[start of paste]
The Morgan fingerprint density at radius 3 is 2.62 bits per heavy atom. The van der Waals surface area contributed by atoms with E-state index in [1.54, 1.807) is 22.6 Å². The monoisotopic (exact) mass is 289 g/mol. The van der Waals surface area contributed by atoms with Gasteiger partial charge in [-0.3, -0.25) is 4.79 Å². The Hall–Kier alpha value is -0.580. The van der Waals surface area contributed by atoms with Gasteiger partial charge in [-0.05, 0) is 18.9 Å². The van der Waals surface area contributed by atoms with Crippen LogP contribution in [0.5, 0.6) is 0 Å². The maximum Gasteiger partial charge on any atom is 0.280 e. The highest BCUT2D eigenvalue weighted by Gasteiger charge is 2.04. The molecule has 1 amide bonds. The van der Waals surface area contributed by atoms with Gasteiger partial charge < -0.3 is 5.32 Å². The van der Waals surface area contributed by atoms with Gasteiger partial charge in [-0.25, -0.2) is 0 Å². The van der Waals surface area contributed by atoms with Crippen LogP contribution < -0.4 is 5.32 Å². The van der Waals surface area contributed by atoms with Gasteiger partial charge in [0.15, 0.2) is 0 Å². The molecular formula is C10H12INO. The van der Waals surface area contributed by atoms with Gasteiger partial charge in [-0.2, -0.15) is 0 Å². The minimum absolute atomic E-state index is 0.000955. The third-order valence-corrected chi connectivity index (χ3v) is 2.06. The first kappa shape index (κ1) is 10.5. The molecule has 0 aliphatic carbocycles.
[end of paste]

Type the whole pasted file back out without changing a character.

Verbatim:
The Morgan fingerprint density at radius 3 is 2.62 bits per heavy atom. The van der Waals surface area contributed by atoms with E-state index in [1.54, 1.807) is 22.6 Å². The monoisotopic (exact) mass is 289 g/mol. The van der Waals surface area contributed by atoms with Gasteiger partial charge in [-0.3, -0.25) is 4.79 Å². The Hall–Kier alpha value is -0.580. The van der Waals surface area contributed by atoms with Gasteiger partial charge in [-0.05, 0) is 18.9 Å². The van der Waals surface area contributed by atoms with Crippen LogP contribution in [0.5, 0.6) is 0 Å². The maximum Gasteiger partial charge on any atom is 0.280 e. The highest BCUT2D eigenvalue weighted by Gasteiger charge is 2.04. The molecule has 1 amide bonds. The van der Waals surface area contributed by atoms with Gasteiger partial charge < -0.3 is 5.32 Å². The van der Waals surface area contributed by atoms with Gasteiger partial charge in [-0.25, -0.2) is 0 Å². The van der Waals surface area contributed by atoms with Crippen LogP contribution < -0.4 is 5.32 Å². The van der Waals surface area contributed by atoms with Gasteiger partial charge in [0.15, 0.2) is 0 Å². The molecular formula is C10H12INO. The van der Waals surface area contributed by atoms with Gasteiger partial charge in [-0.2, -0.15) is 0 Å². The minimum absolute atomic E-state index is 0.000955. The third-order valence-corrected chi connectivity index (χ3v) is 2.06. The first kappa shape index (κ1) is 10.5. The molecule has 0 aliphatic carbocycles.